18 EUR

KALEIDOSCOPE’s new issue 42 (Spring/Summer 2023) launches with a set of six covers. 

A decade after his howling debut album—released at only 18, preciously young and totally timeless—we captureArchy Marshall aka King Krule through the lens of Mark Kean. About to release his fourth record, he sits down with Cyrus Goberville to talk about becoming a father, his move from London to Liverpool, writing on commuter trains between the two cities, and lingering in the “space between.

Shot in Tokyo by Joshua Gordon, Japanese director Takashi Miike has gained a cult following, both in his homeland and internationally, as a filmmaker of the extremes of brutality, sex, and gore. Through a transoceanic cultural reading by Tetsuya Suzuki, we get acquainted with the cinematic icon, who, despite over 30 years work in film, retains the ethos of the permanent outsider.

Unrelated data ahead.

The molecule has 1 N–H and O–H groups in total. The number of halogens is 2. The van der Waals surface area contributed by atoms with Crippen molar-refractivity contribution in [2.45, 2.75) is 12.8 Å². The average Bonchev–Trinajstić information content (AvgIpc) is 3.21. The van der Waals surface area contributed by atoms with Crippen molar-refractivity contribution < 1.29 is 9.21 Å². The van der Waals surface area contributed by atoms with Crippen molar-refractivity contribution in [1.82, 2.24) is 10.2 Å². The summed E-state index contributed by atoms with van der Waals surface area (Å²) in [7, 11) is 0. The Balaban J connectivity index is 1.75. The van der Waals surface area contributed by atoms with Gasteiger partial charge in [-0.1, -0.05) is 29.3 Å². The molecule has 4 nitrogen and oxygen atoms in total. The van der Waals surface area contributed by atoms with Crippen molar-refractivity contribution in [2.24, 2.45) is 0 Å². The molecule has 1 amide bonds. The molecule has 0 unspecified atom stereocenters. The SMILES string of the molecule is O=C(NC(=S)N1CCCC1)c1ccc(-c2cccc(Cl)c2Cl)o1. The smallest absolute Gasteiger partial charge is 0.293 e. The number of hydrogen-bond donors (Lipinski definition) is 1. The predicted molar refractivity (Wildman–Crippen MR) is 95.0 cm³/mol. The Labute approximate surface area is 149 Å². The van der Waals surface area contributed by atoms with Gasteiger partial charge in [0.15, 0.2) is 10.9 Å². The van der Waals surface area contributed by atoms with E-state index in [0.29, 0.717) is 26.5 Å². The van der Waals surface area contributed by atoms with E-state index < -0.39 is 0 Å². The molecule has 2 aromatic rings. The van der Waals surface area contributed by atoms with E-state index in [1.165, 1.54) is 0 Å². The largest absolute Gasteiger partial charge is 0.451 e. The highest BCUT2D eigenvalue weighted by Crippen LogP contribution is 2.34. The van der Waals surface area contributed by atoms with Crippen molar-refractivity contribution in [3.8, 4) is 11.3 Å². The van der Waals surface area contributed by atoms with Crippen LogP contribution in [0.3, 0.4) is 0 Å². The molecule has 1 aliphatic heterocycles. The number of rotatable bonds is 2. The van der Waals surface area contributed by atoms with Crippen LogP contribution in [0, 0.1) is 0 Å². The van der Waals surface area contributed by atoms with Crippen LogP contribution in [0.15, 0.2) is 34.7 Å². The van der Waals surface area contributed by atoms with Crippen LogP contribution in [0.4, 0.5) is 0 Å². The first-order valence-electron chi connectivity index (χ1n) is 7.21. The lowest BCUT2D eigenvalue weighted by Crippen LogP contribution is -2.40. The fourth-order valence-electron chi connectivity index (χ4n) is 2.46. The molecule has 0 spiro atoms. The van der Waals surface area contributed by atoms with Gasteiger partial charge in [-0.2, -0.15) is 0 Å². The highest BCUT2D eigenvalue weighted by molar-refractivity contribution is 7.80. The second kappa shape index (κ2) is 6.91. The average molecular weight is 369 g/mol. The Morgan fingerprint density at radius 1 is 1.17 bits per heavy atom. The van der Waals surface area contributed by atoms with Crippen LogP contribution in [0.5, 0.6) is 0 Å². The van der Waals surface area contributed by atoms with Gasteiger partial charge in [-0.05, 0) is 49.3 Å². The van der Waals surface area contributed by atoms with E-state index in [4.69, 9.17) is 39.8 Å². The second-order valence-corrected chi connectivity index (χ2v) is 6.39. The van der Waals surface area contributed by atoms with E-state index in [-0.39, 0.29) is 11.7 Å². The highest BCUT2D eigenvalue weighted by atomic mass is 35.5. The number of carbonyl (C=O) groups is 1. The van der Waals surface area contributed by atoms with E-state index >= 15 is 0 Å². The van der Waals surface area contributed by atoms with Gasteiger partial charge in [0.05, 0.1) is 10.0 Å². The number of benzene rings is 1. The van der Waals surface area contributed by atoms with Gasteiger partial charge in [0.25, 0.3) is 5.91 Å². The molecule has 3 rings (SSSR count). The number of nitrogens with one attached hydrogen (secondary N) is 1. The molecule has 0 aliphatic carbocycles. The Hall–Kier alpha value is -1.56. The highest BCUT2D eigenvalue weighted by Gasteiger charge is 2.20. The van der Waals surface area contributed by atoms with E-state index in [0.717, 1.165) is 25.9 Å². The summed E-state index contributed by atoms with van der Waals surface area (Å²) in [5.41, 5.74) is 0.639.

Inaugurating a new carte blanche format “outsourcing” an editorial segment to like-minded global creatives,“Upstate” features original photography by Richard Kern and an essay by Olivia Kan-Sperling, within a special insert (cum foldedtwo-sided poster) produced and designed by game-changing New York-based modelling agency,No Agency.

A photographic portfolio by Bolade Banjo captures Popcaan, Jamaica’s biggest dancehall star, in London’s Savile Row—with an accompanying conversation between Jamaican academic Carolyn Cooper and Anglo-Jamaican curator Carol Tulloch, discussing dancehall style and culture across the two countries, in its homegrown and diasporic evolutions.

Throughout an artistic career dedicated to examining America‘s iconographies, religions, and utopias, Jim Shaw has experimented with almost every art form. Shot by Max Farago in his L.A. studio, he talks with Hans Ulrich Obrist about drawing, painting, playing in punk bands, working in the movies, collecting ephemera, and chronicling his dreams.